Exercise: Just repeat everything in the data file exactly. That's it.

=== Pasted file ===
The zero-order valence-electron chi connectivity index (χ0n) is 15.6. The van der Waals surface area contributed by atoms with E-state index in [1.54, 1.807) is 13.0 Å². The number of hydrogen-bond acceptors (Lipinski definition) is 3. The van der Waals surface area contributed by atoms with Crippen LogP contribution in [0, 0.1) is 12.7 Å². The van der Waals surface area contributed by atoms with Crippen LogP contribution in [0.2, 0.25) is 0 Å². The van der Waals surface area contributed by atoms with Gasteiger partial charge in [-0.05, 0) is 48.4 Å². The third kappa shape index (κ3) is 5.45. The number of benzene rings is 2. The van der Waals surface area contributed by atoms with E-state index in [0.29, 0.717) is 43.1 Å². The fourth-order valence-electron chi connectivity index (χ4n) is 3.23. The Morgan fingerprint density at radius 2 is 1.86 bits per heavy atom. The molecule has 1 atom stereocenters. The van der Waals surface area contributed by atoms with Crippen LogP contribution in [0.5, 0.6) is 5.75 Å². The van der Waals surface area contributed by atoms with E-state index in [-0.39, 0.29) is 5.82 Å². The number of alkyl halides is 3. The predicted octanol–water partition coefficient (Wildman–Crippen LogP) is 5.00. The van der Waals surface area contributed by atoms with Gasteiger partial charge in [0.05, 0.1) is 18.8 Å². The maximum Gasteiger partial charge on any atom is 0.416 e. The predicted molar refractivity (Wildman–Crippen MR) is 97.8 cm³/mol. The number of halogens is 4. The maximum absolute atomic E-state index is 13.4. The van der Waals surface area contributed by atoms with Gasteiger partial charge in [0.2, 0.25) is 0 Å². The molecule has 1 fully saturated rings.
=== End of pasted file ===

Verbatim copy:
The zero-order valence-electron chi connectivity index (χ0n) is 15.6. The van der Waals surface area contributed by atoms with E-state index in [1.54, 1.807) is 13.0 Å². The number of hydrogen-bond acceptors (Lipinski definition) is 3. The van der Waals surface area contributed by atoms with Crippen LogP contribution in [0, 0.1) is 12.7 Å². The van der Waals surface area contributed by atoms with Crippen LogP contribution in [0.2, 0.25) is 0 Å². The van der Waals surface area contributed by atoms with Gasteiger partial charge in [-0.05, 0) is 48.4 Å². The third kappa shape index (κ3) is 5.45. The number of benzene rings is 2. The van der Waals surface area contributed by atoms with E-state index in [0.29, 0.717) is 43.1 Å². The fourth-order valence-electron chi connectivity index (χ4n) is 3.23. The Morgan fingerprint density at radius 2 is 1.86 bits per heavy atom. The molecule has 1 atom stereocenters. The van der Waals surface area contributed by atoms with Crippen LogP contribution in [0.5, 0.6) is 5.75 Å². The van der Waals surface area contributed by atoms with E-state index in [-0.39, 0.29) is 5.82 Å². The number of alkyl halides is 3. The predicted octanol–water partition coefficient (Wildman–Crippen LogP) is 5.00. The van der Waals surface area contributed by atoms with Gasteiger partial charge in [0.05, 0.1) is 18.8 Å². The maximum Gasteiger partial charge on any atom is 0.416 e. The predicted molar refractivity (Wildman–Crippen MR) is 97.8 cm³/mol. The number of halogens is 4. The maximum absolute atomic E-state index is 13.4. The van der Waals surface area contributed by atoms with Gasteiger partial charge in [0.2, 0.25) is 0 Å². The molecule has 1 fully saturated rings.